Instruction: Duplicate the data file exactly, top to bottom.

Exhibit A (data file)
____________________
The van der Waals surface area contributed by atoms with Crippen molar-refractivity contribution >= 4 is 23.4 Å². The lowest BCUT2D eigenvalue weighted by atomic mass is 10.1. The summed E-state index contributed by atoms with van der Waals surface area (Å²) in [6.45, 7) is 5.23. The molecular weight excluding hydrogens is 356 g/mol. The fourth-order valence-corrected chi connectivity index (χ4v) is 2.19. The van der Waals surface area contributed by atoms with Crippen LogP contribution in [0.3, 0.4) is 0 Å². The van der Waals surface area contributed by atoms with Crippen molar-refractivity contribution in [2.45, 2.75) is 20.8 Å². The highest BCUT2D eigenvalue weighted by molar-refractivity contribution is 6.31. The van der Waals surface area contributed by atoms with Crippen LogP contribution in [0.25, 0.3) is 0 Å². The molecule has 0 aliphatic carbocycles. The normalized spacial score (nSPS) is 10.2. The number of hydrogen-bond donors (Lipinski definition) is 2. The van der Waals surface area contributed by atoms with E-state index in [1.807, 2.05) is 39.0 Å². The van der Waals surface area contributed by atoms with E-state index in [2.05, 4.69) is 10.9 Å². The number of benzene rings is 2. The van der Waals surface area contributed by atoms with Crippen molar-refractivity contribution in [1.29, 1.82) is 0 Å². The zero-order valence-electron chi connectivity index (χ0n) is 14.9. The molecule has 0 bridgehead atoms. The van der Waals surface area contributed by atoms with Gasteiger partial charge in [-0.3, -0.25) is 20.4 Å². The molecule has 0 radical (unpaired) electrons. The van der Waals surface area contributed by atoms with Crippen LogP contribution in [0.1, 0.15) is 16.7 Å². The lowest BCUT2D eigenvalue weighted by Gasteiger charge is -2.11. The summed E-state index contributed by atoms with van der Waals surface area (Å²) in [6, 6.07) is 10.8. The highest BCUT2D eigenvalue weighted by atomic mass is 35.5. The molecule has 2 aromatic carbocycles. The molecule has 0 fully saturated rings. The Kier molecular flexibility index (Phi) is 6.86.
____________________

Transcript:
The van der Waals surface area contributed by atoms with Crippen molar-refractivity contribution >= 4 is 23.4 Å². The lowest BCUT2D eigenvalue weighted by atomic mass is 10.1. The summed E-state index contributed by atoms with van der Waals surface area (Å²) in [6.45, 7) is 5.23. The molecular weight excluding hydrogens is 356 g/mol. The fourth-order valence-corrected chi connectivity index (χ4v) is 2.19. The van der Waals surface area contributed by atoms with Crippen LogP contribution in [0.3, 0.4) is 0 Å². The van der Waals surface area contributed by atoms with Crippen molar-refractivity contribution in [2.45, 2.75) is 20.8 Å². The highest BCUT2D eigenvalue weighted by molar-refractivity contribution is 6.31. The van der Waals surface area contributed by atoms with Crippen LogP contribution in [0.25, 0.3) is 0 Å². The molecule has 0 aliphatic carbocycles. The normalized spacial score (nSPS) is 10.2. The number of hydrogen-bond donors (Lipinski definition) is 2. The van der Waals surface area contributed by atoms with E-state index in [1.807, 2.05) is 39.0 Å². The van der Waals surface area contributed by atoms with E-state index in [2.05, 4.69) is 10.9 Å². The number of benzene rings is 2. The van der Waals surface area contributed by atoms with Crippen molar-refractivity contribution in [1.29, 1.82) is 0 Å². The zero-order valence-electron chi connectivity index (χ0n) is 14.9. The molecule has 0 bridgehead atoms. The van der Waals surface area contributed by atoms with Gasteiger partial charge in [-0.3, -0.25) is 20.4 Å². The molecule has 0 radical (unpaired) electrons. The van der Waals surface area contributed by atoms with Crippen LogP contribution in [0.1, 0.15) is 16.7 Å². The lowest BCUT2D eigenvalue weighted by Gasteiger charge is -2.11. The summed E-state index contributed by atoms with van der Waals surface area (Å²) in [6, 6.07) is 10.8. The highest BCUT2D eigenvalue weighted by atomic mass is 35.5. The molecule has 2 aromatic carbocycles. The molecule has 0 fully saturated rings. The Kier molecular flexibility index (Phi) is 6.86.